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Turkish Airline’s cargo division has performed strongly and has an optimistic outlook

Turkish Airline’s cargo division has performed strongly and has an optimistic outlook



Turkish Airlines cargo growth ‘rapid’

The company is geared to providing Turkish exporters prime advantages while it penetrates new markets to win business for itself and Turkey

01 December 2013

Turkish Airlines Cargo has reported it continues to show rapid growth despite stagnation in the global air cargo market.

“Turkish Airlines Cargo is quickly advancing toward its target of growing by 20 per cent in 2013 based on tonnage carried; meanwhile, the worldwide air cargo business volume fell roughly 1 per cent in the years 2011 and 2013,” the company said in a statement.

It said Turkish Airlines is undergoing a period of notable progress.  Over the past eight years, the company tripled the size of its fleet, its service capacity, and the number of destinations it serves. “Turkish Airlines Cargo now has a fleet of more than 230 aircraft-nine of which are cargo planes-that fly to more than 240 locations worldwide. The company runs direct flights to more countries than all other airlines in the world,” it stated.

In light of Turkey’s $500 billion export target for 2023, Turkish Airlines Cargo “continues its efforts to discover more ways to offer exporters advantages directly in an innovative fashion and as a whole team,” it said. 

The company attends export support meetings of exporters’ associations across Turkey as a guest. It highlighted its contribution to Turkish exports through its cargo operations and said exporters enjoyed advantages on a product basis and the possibility of expanding business volumes. Air cargo constitutes 14 per cent of exports compared to the situation worldwide where this figure rises to 35 per cent, it said. “Therefore, penetration could be achieved in a faster, stronger way in markets where wares are bought simply by carrying out enough of the transportation via air cargo to fill that gap,” it added.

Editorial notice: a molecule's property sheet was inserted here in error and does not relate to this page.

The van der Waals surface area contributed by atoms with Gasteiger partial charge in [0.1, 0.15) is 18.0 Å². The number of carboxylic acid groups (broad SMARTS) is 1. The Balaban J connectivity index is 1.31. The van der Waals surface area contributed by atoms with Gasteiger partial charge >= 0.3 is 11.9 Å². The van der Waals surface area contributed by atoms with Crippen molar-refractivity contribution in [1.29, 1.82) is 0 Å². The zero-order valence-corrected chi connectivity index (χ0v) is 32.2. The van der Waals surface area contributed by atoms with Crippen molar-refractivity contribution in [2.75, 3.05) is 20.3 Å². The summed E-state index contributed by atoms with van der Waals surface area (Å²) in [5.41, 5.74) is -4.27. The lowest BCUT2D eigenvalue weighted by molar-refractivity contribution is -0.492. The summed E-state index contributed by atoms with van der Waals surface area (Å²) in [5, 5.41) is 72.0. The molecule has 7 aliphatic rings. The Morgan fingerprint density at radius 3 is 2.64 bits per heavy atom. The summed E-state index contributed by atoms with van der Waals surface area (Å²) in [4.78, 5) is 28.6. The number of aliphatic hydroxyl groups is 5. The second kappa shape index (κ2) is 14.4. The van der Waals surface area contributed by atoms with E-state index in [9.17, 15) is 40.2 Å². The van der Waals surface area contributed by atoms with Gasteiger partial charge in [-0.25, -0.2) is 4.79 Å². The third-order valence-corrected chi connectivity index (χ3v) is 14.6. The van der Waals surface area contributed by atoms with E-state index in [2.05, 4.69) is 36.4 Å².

The statement also noted that in addition to the growth of its cargo network capacity, Turkish Airlines is significantly revising its infrastructural and procedural processes. To support capacity increases in the air with increased capacity on the ground, capacity at the Cargo Centre was boosted by 37 per cent to 20,000 sq m following renovations. Another 10,000 sq m of space is in the process of being added. Additionally a new 43,000 sq m cargo centre for Turkish Airlines Cargo is being built. The company offers three days of warehousing without charge to its exporters.

 

STRATEGY

Discussing its goals, Turkish Airlines said it plans to penetrate new markets to develop business on a long-term basis. The commercial section is actively engaged in “consultative selling” rather than focusing on short-term sales goals. The company has been holding talks with its customers for projects with an extended ramp up time. Considering the emergence of new markets recently and in view of the need to have a stronger presence overseas, the unit price gains as much importance as delivery speed, the airline observed.

“From this perspective, Turkish Airlines Cargo is generally able to offer freight fees that can support our exporters in the countries of Africa and Southeast Asia, in addition to single-rate pricing for all of Turkey, as a result of which it is able to bump up its international competitive position by a few steps. Additionally, relatively advantageous freight fees can occasionally be offered for the Western and Northern European countries that attract the bulk of our exports, depending on other modes of transport,” it stated.




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